"Hey, Ethan, where's your fish?" Brian said. "Still in the ocean, isn't it?"

"You're about to be, too," Ethan replied.

"Fish on, baby!" Vince hollered. Then it was fish right back off. The 8 a.m. dry spell had descended. The men took bets when the next fish would bite. (Steve won with 8:42 a.m., but even that one came off.) Brian proposed the use of hand grenades.

A voice crackled over the radio. "There's a good bunch of weeds between you and me," another boat captain told Gary.

"I'm more interested in a good bunch of fish," he replied. Later, crackling again, salt in the wound: "… we just had a 15-minute battle with a 15-pound fish …"

Gary took this lull to offer the lot of us some background on salmon, which we found interesting at the time, in part because we were forming a bond with an animal that develops only after you club it on the head and toss it bleeding into a cooler. Apparently the ichthyology lecture became too much for Ethan, for he chose this opportunity to throw a pretzel nugget at a patch of thinning hair on the crown of Brian's head with such force it exploded into little pieces all over the boat. (The pretzel, that is, not Brian's head.)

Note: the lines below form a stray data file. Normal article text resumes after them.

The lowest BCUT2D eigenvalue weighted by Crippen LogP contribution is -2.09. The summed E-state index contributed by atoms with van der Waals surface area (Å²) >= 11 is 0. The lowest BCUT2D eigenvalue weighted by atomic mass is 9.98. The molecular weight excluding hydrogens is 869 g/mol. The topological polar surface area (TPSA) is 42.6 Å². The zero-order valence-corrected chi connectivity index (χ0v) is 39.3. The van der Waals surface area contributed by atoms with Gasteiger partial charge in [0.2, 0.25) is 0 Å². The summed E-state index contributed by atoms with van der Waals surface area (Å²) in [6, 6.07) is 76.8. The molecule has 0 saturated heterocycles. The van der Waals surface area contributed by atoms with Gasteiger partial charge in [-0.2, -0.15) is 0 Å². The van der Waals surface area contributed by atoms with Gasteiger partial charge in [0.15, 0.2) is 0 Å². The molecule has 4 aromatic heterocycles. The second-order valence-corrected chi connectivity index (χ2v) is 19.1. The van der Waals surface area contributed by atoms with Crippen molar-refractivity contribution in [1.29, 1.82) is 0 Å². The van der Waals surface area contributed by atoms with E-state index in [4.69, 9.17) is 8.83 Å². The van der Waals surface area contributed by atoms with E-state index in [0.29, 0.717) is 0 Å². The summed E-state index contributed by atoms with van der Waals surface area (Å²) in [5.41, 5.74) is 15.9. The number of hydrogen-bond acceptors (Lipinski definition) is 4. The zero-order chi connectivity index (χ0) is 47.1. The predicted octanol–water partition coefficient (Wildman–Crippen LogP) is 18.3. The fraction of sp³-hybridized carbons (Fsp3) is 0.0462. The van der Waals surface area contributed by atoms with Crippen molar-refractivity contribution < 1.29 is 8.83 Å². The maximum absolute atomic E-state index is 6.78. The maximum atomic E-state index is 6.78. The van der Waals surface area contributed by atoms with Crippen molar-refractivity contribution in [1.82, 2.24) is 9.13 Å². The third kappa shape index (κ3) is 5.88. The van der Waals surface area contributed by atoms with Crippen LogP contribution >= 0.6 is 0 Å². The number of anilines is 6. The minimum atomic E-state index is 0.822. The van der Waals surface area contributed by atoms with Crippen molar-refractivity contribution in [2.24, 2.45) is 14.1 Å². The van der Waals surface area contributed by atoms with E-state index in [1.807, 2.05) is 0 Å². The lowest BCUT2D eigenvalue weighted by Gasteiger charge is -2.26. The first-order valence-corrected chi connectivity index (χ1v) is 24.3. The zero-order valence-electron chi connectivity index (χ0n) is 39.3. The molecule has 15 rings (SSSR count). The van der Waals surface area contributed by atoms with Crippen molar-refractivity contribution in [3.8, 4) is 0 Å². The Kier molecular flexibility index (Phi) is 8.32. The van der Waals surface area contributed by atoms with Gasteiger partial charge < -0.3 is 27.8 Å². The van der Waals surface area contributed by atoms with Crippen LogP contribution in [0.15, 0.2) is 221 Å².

"Ow!" Brian yelled. "How did you do that?" Sheer force and wicked aim was how, but Ethan was laughing too hard to explain himself. "This is what happens when people don't catch fish," Brian said, shaking off the initial shock. "Non-fishermen pick on the fishermen. It's happened for ages."

At about 10 after 10, our luck changed when Jake reeled in a snack-sized salmon. "It's a coho," Gary said. "It's a keeper. Does anybody want it?" We looked at the little fish dumbly. "No," Jake said. "Throw him back. Let him get bigger."

Like that, the fishing karma reversed itself. Suddenly Vince was hooked up, and as a second rod started nodding, Jake set his beer on the deck and grabbed it.

As Jake yanked and reeled, it became clear to Gary he had a worthwhile fish on the line and tried to offer instructions, but the excitement of two hook-ups after the drought turned the boat into an instant zoo, so when Gary held the net over the water, Jake didn't seem to understand what it was for until the captain yelled, "Swing that (expletive-ing) fish over here!"

Jake did. Gary netted it. Men cheered, hoisted their beers and snapped photos. When Jake realized he was too cheerful, he took on an expression like a heavyweight at a weigh-in. Gary apologized for barking orders, and Jake assured him there was no need, so long as it meant landing that pretty fish.

"That's a serious fish there," Brian said. The others concurred: "good eats," "beautiful." It was a hatchery fish — Gary could tell by the missing adipose fin — and perhaps 7 scrumptious pounds.

"Neither of us caught much of a fish," Steve told Brian. "That's a fish."